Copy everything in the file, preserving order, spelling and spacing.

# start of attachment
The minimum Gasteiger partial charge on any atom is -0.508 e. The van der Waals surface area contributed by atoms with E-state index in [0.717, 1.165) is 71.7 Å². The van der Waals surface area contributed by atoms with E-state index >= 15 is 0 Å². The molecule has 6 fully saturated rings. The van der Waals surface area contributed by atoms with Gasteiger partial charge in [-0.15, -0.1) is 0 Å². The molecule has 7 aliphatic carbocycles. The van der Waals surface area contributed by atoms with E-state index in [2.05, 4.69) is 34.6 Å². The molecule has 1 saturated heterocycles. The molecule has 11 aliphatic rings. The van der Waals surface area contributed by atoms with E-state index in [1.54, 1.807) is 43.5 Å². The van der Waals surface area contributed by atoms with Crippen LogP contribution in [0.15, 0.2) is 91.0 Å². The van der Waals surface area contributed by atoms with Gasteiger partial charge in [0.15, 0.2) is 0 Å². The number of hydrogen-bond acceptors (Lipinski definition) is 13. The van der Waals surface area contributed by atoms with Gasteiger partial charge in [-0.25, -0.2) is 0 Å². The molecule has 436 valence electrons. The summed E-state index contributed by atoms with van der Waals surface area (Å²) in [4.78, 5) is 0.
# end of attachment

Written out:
The minimum Gasteiger partial charge on any atom is -0.508 e. The van der Waals surface area contributed by atoms with E-state index in [0.717, 1.165) is 71.7 Å². The van der Waals surface area contributed by atoms with E-state index >= 15 is 0 Å². The molecule has 6 fully saturated rings. The van der Waals surface area contributed by atoms with Gasteiger partial charge in [-0.15, -0.1) is 0 Å². The molecule has 7 aliphatic carbocycles. The van der Waals surface area contributed by atoms with E-state index in [2.05, 4.69) is 34.6 Å². The molecule has 1 saturated heterocycles. The molecule has 11 aliphatic rings. The van der Waals surface area contributed by atoms with E-state index in [1.54, 1.807) is 43.5 Å². The van der Waals surface area contributed by atoms with Crippen LogP contribution in [0.15, 0.2) is 91.0 Å². The van der Waals surface area contributed by atoms with Gasteiger partial charge in [0.15, 0.2) is 0 Å². The number of hydrogen-bond acceptors (Lipinski definition) is 13. The van der Waals surface area contributed by atoms with Gasteiger partial charge in [-0.25, -0.2) is 0 Å². The molecule has 436 valence electrons. The summed E-state index contributed by atoms with van der Waals surface area (Å²) in [4.78, 5) is 0.